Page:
Major William Cage (Tom Cruise) is the public face of military recruiting, yet he has never actually been in combat. After successfully recruiting hundreds of thousands of new soldiers for the war against a technologically advanced alien race who has invaded Earth, General Brigham (Brendan Gleeson) wants to embed Cage in the action to gather PR footage. When he declines, going as far as to basically blackmail the general to get out of duty, he is put under arrest and ends up tased by military police. When he wakes up, he meets Master Sergeant Farell (Bill Paxton) who is the opposite of sympathetic to his situation. Cage ultimately ends up on the battlefield, unskilled and untrained, and dies minutes after landing on the ground. But unlike most deaths, his results in waking up at the moment he was detained by MP. Everything is exactly the same, and eventually he finds that no matter what he does – he is living the same day over and over after each death.

Read More [..]

Review: ‘Hands on a Hardbody’ at New Line Theatre (May 29-June 21)
Jun 2014 05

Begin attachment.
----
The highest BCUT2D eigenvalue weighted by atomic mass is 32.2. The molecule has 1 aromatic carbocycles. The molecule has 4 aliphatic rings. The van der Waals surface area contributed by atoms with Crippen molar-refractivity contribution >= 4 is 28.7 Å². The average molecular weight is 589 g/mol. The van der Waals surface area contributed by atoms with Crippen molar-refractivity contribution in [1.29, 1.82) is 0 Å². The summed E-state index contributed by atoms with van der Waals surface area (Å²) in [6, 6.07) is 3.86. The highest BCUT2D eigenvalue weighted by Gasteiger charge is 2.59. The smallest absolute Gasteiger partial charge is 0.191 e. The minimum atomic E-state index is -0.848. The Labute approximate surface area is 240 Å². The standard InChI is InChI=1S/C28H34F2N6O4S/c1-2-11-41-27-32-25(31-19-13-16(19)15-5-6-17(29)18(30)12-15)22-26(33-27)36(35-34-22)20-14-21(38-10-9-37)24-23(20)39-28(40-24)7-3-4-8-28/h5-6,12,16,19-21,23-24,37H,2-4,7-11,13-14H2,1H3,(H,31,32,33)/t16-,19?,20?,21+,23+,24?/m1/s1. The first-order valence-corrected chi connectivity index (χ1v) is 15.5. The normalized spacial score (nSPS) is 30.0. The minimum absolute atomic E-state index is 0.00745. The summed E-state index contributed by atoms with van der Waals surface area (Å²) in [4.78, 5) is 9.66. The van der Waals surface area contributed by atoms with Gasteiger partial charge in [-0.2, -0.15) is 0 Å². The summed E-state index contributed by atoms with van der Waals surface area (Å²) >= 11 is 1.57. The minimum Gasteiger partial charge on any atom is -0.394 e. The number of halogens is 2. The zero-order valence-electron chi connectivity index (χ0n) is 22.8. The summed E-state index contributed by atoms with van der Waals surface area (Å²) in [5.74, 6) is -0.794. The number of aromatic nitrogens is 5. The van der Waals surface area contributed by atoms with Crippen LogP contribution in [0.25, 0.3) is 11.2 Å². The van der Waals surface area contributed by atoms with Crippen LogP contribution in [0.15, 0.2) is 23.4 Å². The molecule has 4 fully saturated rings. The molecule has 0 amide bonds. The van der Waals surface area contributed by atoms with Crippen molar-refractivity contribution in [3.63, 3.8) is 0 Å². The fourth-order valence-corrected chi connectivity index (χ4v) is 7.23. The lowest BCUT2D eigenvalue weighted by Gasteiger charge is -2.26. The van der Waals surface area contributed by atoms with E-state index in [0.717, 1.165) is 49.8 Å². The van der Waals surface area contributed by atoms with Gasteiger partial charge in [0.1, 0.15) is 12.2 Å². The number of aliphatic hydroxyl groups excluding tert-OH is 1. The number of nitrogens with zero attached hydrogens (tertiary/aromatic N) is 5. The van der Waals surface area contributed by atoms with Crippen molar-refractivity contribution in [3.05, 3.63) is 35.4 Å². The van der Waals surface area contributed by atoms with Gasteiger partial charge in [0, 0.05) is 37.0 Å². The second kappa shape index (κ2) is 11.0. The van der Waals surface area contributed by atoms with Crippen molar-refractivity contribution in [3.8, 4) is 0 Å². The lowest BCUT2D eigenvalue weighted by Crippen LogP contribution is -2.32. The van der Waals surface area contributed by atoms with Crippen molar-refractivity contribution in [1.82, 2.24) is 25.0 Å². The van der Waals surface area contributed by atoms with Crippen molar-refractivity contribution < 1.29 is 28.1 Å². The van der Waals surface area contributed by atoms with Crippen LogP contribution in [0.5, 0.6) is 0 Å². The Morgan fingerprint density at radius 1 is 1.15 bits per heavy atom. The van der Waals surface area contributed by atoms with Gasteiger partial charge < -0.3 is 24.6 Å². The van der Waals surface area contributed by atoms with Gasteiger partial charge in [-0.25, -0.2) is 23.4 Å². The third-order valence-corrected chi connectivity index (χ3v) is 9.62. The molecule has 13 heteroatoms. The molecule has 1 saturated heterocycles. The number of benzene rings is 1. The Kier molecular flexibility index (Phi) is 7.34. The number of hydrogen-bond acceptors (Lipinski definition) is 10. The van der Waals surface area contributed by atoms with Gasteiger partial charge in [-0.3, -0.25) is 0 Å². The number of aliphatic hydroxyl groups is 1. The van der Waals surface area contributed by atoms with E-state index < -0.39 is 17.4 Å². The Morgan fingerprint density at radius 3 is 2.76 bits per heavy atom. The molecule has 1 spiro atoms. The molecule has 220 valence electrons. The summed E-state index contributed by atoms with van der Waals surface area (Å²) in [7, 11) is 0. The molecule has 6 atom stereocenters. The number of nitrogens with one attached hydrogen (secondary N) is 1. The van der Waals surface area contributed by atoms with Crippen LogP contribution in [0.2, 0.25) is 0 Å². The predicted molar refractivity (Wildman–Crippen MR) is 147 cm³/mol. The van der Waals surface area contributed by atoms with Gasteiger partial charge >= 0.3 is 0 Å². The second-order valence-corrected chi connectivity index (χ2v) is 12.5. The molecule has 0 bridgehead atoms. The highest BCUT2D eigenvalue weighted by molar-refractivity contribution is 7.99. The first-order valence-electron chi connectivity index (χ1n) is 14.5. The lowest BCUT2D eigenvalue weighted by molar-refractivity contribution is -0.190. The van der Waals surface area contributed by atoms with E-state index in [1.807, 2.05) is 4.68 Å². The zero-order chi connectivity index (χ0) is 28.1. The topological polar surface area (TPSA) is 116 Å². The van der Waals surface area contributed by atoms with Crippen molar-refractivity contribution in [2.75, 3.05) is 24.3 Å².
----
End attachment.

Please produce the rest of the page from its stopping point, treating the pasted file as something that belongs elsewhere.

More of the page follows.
Chances are that if you’re watching live theatre in the Midwest, more often than not it’s tough to be genuinely surprised. That doesn’t mean there is any lack of talent or amazing shows that come through town. And we have a great theatre community in St. Louis. Yet there is a huge difference between seeing a show that you know will be amazing – and feeling completely surprised by something risky and new. Most shows we see are already proven, and who can blame them? It’s expensive to put on a show, and especially to bring us something new from Broadway. Yet this isn’t the case with New Line Theatre, who time after time produces shows that are different and widely unknown. Artistic director Scott Miller has a true talent for recognizing the potential in shows we might otherwise have never seen, and filling them with some of the best actors in town. With that being said, I introduce you to their latest success: Hands on a Hardbody.